5 November 2002,
For a summary of the facts see C 35-10 above.
4. a) In case of a seller’s non-compliance with a contract or CISG obligation, in principal the following five legal remedies (defects rights) are at the buyer’s disposal:
— Right to performance (Art 46(1) CISG);
— Right to cure (Art 48 CISG);
— Right to avoid the contract because of a fundamental breach of contract (Art 49(1)(a) CISG);
— Right of price reduction (Art 50 sentence 1 CISG);
— Right to damages (Art 45(1)(b) in connection with Arts 74-77 CISG).
In the present case, the [buyer] declared the contract’s avoidance, due to the existence of a fundamental breach of contract, analogously already in his notification of defects dated 27 May 2000 and unmistakably, in the letter of his legal representative dated 14 June 2000. As, according to Art 48(1) CISG, the seller ‘subject to Art 49’ may remedy any failure even after the date for delivery, the question arises concerning the relationship between the seller’s right to cure (according to Art 48(1) CISG) and the buyer’s right to avoid the contract (according to Art 49(1)(a) CISG). About this the following may be stated.
b) aa) The term fundamental breach of contract according to Art 49(1)(a) CISG is defined in Art 25 CISG. According to this Article, the condition for a fundamental breach of contract is an especially weighty impairment of the buyer’s interest in the performance. Yet, besides the objective weight or importance of a defect, it is decisive of the substantiality of a breach of contract, whether the defect can be removed by subsequent repair or substitute delivery. The UN Sales Law proceeds from the fundamental precedence of preservation of the contract, even in case of an objective fundamental defect. When in doubt, the contract is to be maintained even in case of fundamental defects, and an immediate contract avoidance should stay exceptional. Because, as long as and so far as (even) a fundamental defect can still be removed by remedy or replacement, the fulfillment of the contract by the seller is still possible and the buyer’s essential interest in the performance is not yet definitively at risk. According to doctrine as well as jurisdiction of the UN Sales Law, an objective fundamental defect does not mean a fundamental breach of contract when the defect is removable and the seller agrees to remedy this defect without creating unreasonable delay or burden on the buyer. That the buyer is obliged to accept a remedy (subsequent cure of the defect) offered by the seller results from Art 48(2) CISG. According to this provision, when the seller notifies the buyer of his readiness for performance, the buyer may not within a reasonable period of time ‘resort to any remedy which is inconsistence with performance by the seller’. For this reason, the buyer does not have the right to avoid the contract even in case of an objective fundamental defect as long as and as far as the seller comes up with a remedy (subsequent cure of the defect) and such is still possible.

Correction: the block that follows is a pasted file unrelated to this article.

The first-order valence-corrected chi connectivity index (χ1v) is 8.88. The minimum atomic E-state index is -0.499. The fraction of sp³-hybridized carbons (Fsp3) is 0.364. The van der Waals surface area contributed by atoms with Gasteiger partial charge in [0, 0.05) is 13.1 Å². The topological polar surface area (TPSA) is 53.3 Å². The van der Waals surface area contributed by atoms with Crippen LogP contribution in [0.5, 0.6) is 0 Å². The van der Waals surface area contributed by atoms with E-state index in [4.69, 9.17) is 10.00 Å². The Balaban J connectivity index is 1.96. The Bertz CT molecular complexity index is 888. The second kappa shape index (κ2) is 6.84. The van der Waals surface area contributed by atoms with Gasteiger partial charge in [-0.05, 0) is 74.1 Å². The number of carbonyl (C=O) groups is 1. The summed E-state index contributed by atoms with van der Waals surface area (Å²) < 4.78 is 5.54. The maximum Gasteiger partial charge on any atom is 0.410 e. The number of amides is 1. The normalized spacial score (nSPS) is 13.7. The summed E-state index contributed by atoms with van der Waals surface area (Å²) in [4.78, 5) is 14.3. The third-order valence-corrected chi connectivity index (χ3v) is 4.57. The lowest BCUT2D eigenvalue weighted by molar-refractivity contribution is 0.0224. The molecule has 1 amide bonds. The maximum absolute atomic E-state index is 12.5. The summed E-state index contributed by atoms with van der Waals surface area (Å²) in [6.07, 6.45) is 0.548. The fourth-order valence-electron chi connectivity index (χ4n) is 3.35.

c) In the present case, both the quality problem or manufacturing defect (tearing out of the connection of the D2-arch with the ‘stamp’) which occurred on 27 May 2000, and the lacking stability of the Arcor-Arch could have been remedied. And it is certain that the [seller] reacted immediately to the notice of defects dated 27 May 2000 and made different proposals (‘as I see it’) in his writing dated 29 May 2000, through which the ‘goal jointly’, i.e., the subsequent performance, could be reached. The [buyer] reacted to the [seller]’s readiness to remedy on 14 June 2000 by declaring the contract avoided. [Buyer] was not entitled to do so according to the explained priority of the entitlement to subsequent cure or remedy over the entitlement of contract avoidance that forms the basis of the UN Sales Law, even in the case of an objective fundamental defect.
d) aa) According to UN Sales Law doctrine, a buyer’s right of immediate contract avoidance is conceded by way of exception, without having to wait for the seller’s readiness to remedy or the remedy itself. Yet, these exceptional facts of the case require that a remedy not be possible, if it is refused by the seller, or is not reasonable for the buyer. An entitlement to immediate contract avoidance is conceded by Schlechtriem/Huber if:
— The date of delivery has a fundamental importance (usual practice in the trade or similar cases);
— The remedy of the defect by the seller is not reasonable from an objective point of view; for example because of the uncertainty about the refund of the expenses in the sense of Art 48(1) CISG;
— It is not reasonable for the buyer to agree with the remedy of the defect; for example, because it is obvious that the seller is not capable of this;
— The seller refuses to remedy the defect seriously and finally.